David Freddoso further parses Herman Cain’s abortion answer. He notes that Cain could have been saying the government shouldn’t get involved in a decision on whether the woman in question should raise the child (Freddoso correctly says “there are other options besides ‘raising’ a baby and killing it”) or that he supports a rape exception. The problem for Cain will be if he is taking the Mario Cuomo “personally opposed, but” position, which is another way of reconciling his seemingly contradictory reply.
John McCain got himself into a similar bit of trouble during the 2000 campaign when he seemed to give a pro-choice answer to a question about what he would do if his daughter wanted an abortion. The year before McCain had given interviews suggesting he wasn’t quite ready to overturn Roe v. Wade. McCain ultimately reaffirmed his pro-life, anti-Roe stands and won the Republican nomination on his second try.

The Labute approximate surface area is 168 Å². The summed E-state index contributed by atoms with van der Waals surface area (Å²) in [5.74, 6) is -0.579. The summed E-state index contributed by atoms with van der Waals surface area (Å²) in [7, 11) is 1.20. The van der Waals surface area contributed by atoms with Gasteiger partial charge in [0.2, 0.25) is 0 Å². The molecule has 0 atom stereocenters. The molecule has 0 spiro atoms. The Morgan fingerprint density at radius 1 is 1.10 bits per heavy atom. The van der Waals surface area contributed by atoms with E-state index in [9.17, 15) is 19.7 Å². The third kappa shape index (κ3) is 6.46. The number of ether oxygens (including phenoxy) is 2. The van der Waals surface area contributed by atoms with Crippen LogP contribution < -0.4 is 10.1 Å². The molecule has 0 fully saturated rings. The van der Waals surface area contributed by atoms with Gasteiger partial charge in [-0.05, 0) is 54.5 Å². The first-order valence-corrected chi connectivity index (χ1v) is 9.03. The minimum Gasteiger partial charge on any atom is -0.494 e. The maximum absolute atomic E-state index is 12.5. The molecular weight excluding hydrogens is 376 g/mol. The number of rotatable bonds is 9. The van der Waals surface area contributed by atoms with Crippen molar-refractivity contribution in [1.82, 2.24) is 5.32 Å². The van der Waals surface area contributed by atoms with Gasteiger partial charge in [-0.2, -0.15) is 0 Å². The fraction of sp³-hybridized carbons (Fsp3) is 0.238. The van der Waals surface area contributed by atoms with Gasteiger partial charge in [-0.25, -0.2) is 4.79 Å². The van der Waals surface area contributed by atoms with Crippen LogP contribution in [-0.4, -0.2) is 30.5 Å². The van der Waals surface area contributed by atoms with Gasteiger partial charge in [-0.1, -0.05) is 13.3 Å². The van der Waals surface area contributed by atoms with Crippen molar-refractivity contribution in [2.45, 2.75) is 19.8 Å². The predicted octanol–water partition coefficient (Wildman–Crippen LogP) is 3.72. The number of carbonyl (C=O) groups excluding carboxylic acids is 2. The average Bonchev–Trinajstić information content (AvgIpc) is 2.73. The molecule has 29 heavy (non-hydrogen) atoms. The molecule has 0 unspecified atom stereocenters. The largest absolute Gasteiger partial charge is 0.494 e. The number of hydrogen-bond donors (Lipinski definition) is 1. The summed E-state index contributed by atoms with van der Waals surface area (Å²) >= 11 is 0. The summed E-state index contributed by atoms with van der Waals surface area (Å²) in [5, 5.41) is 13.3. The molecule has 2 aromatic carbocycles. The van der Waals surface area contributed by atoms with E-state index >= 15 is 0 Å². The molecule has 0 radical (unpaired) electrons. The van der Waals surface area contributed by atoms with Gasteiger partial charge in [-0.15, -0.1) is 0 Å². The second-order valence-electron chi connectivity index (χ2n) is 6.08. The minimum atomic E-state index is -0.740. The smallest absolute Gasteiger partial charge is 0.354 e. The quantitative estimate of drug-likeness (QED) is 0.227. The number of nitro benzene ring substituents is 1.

Cain seems to be a “big picture” rather than details-oriented thinker and tends to get tripped up when asked to expound on subjects at length. To his benefit, however, many conservatives trust him and seem inclined to give him the benefit of the doubt. That will go a long way in determining how damaging this flap is to his candidacy. (If I were Mitt Romney, I wouldn’t welcome a detailed discussion of candidates’ abortion positions.)
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